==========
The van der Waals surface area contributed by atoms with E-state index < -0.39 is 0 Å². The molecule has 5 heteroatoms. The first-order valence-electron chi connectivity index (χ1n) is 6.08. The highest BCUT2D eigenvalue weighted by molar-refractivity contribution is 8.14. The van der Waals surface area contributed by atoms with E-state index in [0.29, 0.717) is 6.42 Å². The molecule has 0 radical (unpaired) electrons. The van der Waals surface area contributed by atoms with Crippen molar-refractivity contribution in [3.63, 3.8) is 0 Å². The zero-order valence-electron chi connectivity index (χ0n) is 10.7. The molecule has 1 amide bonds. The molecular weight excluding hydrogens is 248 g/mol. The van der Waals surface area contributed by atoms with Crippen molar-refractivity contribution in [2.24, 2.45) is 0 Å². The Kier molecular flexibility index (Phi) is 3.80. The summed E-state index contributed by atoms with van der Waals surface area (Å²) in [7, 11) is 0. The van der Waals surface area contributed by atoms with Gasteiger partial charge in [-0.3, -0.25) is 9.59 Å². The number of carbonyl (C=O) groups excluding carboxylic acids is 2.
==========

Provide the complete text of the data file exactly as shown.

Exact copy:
The van der Waals surface area contributed by atoms with E-state index < -0.39 is 0 Å². The molecule has 5 heteroatoms. The first-order valence-electron chi connectivity index (χ1n) is 6.08. The highest BCUT2D eigenvalue weighted by molar-refractivity contribution is 8.14. The van der Waals surface area contributed by atoms with E-state index in [0.29, 0.717) is 6.42 Å². The molecule has 0 radical (unpaired) electrons. The van der Waals surface area contributed by atoms with Crippen molar-refractivity contribution in [3.63, 3.8) is 0 Å². The zero-order valence-electron chi connectivity index (χ0n) is 10.7. The molecule has 1 amide bonds. The molecular weight excluding hydrogens is 248 g/mol. The van der Waals surface area contributed by atoms with Crippen molar-refractivity contribution in [2.24, 2.45) is 0 Å². The Kier molecular flexibility index (Phi) is 3.80. The summed E-state index contributed by atoms with van der Waals surface area (Å²) in [7, 11) is 0. The van der Waals surface area contributed by atoms with Gasteiger partial charge in [-0.3, -0.25) is 9.59 Å². The number of carbonyl (C=O) groups excluding carboxylic acids is 2.